Jennifer B. Pramuk, curator of herpetology at New York's Bronx Zoo, said, "The lifespan and lifestyle of this small chameleon is more reminiscent of many insects than vertebrates.
"To put this in perspective, imagine living for only four months after being hatched from an egg. But during those few months of life, you grew quickly and reached sexual maturity," said Pramuk, who was not involved with the study.
"Even more bizarre, everyone in your species would be the same age. After mating and laying eggs, you and your peers would die en masse, and the cycle would begin again."
Cryptic and Elusive
It's not clear on why Labord's chameleons live such bizarre lives. It could be a response to the harsh environment of Madagascar.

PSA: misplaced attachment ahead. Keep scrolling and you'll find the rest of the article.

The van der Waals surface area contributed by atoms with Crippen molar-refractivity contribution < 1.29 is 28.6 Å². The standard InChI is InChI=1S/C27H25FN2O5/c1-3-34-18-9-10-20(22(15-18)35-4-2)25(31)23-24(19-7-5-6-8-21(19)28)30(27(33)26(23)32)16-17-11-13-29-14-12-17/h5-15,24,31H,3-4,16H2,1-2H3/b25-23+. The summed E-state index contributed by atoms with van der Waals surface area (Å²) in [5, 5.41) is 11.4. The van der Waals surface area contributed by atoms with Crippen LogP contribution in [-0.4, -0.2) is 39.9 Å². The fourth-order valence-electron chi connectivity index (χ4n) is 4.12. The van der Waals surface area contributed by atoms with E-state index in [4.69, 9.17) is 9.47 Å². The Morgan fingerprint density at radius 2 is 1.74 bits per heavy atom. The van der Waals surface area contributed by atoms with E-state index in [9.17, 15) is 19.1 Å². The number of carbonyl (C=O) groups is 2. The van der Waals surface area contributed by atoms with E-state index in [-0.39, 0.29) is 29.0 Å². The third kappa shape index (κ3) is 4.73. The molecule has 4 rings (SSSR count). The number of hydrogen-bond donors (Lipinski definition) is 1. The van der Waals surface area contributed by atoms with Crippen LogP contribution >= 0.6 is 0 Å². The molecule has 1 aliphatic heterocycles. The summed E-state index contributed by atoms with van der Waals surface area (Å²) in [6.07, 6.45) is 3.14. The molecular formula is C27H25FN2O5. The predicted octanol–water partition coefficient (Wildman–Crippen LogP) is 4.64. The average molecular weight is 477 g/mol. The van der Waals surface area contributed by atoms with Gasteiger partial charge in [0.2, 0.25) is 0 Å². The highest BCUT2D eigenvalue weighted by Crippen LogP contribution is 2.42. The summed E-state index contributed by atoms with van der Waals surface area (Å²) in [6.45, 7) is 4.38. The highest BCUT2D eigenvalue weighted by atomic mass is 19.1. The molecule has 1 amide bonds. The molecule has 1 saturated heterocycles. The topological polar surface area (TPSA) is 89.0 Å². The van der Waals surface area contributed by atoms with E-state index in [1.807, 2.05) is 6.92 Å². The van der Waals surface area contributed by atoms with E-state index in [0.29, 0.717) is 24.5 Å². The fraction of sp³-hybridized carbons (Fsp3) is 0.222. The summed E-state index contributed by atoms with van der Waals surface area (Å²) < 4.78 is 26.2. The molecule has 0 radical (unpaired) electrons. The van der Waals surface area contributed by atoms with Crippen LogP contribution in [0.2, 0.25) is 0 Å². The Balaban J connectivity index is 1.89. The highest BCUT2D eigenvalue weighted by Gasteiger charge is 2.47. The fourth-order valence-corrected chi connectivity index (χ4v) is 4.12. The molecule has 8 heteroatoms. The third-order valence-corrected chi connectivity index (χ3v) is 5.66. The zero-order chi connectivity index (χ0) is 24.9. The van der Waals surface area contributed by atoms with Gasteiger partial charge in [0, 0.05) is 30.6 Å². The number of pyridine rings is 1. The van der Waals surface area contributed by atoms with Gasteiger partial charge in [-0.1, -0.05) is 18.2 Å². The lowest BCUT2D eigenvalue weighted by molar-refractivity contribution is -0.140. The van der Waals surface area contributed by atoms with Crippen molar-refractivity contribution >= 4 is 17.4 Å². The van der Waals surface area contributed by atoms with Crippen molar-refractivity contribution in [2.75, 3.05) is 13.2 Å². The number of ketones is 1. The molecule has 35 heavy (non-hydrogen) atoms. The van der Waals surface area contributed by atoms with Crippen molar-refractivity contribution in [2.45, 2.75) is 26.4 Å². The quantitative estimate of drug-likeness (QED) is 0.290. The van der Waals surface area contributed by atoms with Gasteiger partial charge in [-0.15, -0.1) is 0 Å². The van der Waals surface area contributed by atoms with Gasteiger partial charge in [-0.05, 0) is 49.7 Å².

"Most certainly it's the result of some evolutionary pressure. And it's worked for them up to this point, otherwise they would be extinct," study leader Karsten told National Geographic News.
There's one thing Karsten and company can be sure of: Their work is just beginning.
"We found this really cool thing that has now opened this whole myriad of questions we can explore," Karsten said.
SOURCES AND RELATED WEB SITES